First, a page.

Statement of purpose template for graduate school, All businesses, whether public, private, or nonprofit, need to prepare financial statements in their own performance to present fiscal accountability and accuracy for their stakeholders and individuals with an interest in the company. These statements allow management to generate business decisions, enable creditors to assess loan programs, and provide people with information to make investment choices.
Financial statements provide advice from an organization’s accounting documents about their economic resources and obligations on a particular date, as well as their financial activities over a period of time. These statements are generally prepared according to Generally Accepted Accounting Principles (GAAP), that are the criteria issued by the American Institute of Certified Public Accountants (AICPA), but they may also be prepared on other comprehensive basis of accounting, such as money basis or tax basis, based upon the needs of their consumers.
The balance sheet, as also called statement of financial position, is a summary of a company’s balances as of a particular date, generally the last day of this financial year. The balance sheet is composed of 3 parts: assets, obligations, and possession equity or net worth, with resources in one section and liabilities and net worth in the other, with the two departments balancing. The difference between assets and liabilities will be a organization’s net worth or equity. A organization’s assets also equivalent their liabilities plus owner’s equity, which will reveal how the resources were financed, either by borrowing funds (accountability ) or using the owner’s cash (owner equity).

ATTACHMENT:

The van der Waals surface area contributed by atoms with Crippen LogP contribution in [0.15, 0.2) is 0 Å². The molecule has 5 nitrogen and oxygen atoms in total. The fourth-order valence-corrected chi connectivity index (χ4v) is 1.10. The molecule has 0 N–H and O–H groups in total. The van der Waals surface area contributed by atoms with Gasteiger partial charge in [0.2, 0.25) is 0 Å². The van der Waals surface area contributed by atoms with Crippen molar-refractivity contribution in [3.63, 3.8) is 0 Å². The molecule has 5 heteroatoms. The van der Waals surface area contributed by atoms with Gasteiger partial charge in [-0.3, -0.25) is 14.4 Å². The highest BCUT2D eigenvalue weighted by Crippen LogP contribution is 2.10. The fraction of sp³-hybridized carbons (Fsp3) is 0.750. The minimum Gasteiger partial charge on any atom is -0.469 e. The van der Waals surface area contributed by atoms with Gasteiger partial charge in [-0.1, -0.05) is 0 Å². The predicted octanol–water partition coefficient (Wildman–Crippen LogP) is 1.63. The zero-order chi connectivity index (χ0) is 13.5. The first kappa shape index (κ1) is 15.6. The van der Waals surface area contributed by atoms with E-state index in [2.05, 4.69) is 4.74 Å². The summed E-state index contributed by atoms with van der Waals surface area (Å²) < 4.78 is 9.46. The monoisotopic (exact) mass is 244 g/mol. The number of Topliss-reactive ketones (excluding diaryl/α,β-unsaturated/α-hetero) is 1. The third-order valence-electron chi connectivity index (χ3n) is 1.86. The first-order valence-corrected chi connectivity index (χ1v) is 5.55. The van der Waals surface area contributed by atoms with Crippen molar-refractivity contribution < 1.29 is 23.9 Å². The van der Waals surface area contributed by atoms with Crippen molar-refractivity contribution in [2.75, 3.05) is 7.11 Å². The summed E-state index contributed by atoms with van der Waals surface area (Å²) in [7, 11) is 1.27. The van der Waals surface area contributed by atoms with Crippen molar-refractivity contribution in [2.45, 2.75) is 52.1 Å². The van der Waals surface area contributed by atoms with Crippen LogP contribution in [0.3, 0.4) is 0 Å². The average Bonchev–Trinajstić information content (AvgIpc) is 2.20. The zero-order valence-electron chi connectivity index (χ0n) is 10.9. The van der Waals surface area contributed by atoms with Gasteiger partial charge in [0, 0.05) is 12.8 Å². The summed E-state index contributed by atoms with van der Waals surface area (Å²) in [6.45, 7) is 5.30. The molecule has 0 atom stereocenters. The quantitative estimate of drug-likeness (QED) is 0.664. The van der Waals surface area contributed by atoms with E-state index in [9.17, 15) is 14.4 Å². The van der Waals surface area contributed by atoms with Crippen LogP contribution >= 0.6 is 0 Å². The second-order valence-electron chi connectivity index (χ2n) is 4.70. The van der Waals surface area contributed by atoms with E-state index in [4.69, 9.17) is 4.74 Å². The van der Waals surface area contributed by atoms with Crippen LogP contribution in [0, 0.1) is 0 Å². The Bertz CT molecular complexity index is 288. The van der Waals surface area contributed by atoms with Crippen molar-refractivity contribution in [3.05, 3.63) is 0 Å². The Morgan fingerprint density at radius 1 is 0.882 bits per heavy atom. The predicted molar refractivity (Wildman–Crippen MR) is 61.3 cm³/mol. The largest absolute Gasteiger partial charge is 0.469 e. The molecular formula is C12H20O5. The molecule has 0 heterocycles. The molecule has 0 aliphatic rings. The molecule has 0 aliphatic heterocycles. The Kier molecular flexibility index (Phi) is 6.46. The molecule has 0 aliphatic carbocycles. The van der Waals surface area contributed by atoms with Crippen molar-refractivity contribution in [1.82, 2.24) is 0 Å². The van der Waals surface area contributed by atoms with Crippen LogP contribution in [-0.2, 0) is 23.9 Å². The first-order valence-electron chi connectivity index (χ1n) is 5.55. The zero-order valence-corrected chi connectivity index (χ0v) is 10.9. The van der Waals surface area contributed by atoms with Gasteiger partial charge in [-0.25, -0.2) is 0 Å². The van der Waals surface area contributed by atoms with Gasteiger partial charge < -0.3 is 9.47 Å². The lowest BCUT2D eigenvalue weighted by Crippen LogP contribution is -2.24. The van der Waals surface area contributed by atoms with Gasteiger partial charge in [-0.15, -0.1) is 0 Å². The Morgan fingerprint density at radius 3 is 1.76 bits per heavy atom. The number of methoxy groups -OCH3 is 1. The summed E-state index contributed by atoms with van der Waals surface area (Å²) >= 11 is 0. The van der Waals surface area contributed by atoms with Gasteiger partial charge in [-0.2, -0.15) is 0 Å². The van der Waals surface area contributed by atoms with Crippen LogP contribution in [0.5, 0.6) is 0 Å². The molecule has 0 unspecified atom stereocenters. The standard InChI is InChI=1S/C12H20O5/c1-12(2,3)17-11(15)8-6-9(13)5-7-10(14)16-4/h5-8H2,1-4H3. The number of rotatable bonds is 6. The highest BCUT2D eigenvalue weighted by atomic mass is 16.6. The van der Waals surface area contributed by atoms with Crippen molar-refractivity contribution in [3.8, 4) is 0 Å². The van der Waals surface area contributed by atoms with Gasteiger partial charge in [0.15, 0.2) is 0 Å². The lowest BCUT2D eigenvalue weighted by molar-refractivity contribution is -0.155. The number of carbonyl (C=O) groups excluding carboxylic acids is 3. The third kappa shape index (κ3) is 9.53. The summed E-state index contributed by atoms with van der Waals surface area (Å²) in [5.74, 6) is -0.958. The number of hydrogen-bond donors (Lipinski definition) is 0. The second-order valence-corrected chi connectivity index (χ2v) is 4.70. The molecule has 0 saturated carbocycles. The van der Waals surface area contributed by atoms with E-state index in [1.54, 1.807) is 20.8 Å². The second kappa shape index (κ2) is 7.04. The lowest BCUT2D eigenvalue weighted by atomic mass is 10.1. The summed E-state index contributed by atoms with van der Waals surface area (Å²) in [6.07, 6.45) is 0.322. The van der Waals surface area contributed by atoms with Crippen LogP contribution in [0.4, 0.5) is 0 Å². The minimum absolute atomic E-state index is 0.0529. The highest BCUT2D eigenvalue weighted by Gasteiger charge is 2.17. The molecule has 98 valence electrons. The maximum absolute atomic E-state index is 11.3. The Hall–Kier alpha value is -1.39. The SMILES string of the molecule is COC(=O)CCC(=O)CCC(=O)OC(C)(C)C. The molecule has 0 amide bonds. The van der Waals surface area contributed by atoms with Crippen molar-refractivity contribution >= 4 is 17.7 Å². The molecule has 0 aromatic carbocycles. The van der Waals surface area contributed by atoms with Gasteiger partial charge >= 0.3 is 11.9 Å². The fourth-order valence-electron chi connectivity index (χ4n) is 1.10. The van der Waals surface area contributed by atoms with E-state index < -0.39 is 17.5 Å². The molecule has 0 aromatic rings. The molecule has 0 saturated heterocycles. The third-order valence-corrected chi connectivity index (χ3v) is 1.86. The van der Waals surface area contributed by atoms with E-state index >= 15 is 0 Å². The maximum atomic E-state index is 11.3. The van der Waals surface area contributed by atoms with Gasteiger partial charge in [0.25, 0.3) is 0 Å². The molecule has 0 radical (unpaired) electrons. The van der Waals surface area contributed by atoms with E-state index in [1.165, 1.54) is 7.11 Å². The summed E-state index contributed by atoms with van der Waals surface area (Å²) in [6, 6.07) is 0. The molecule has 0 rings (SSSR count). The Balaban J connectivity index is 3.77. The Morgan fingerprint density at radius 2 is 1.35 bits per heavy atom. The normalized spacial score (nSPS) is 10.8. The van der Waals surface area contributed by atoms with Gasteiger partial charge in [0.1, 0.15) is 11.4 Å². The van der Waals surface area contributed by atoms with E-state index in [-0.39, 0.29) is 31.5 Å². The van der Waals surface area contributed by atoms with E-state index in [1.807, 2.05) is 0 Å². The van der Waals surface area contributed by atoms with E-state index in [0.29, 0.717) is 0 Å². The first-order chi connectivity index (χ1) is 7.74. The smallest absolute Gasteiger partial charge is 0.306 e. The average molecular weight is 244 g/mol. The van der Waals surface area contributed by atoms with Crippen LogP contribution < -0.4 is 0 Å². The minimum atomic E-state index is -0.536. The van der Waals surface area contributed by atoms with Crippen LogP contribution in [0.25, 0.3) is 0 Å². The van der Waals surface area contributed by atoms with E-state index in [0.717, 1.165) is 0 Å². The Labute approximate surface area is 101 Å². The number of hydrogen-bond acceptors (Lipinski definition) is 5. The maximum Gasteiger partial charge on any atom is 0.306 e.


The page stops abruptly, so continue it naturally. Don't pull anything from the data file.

The statement of cash flows shows how fluctuations in the balance sheet and income statement affect cash and cash equivalents. In addition, it demonstrates operating, investing, and financing activities. The statement of cash flows aids investors and management determine the short term viability of a business, specifically their ability to pay costs. As a CPA I analyze these 3 fiscal statements and their supporting documentation supplied by the company and assesses the general accounting principles utilized. From this info I then create an audited financial statement which will include an opinion, either qualified or unqualified, regarding the character of the fiscal documents.
In compiled financial statements, the organization, not the accountant, but is accountable for its accuracy and completeness of their financial documents. Considering that the statements were not audited or reviewed, they are not certified by a Certified Public Accountant (CPA). No opinion or assurance is expressed in the accounts as to whether the accumulated statements are free from material misstatements or even false/missing info or if they are proven to be true, complete and reasonably presented to satisfy the necessities of the US GAAP (Generally Accepted Accounting Principles).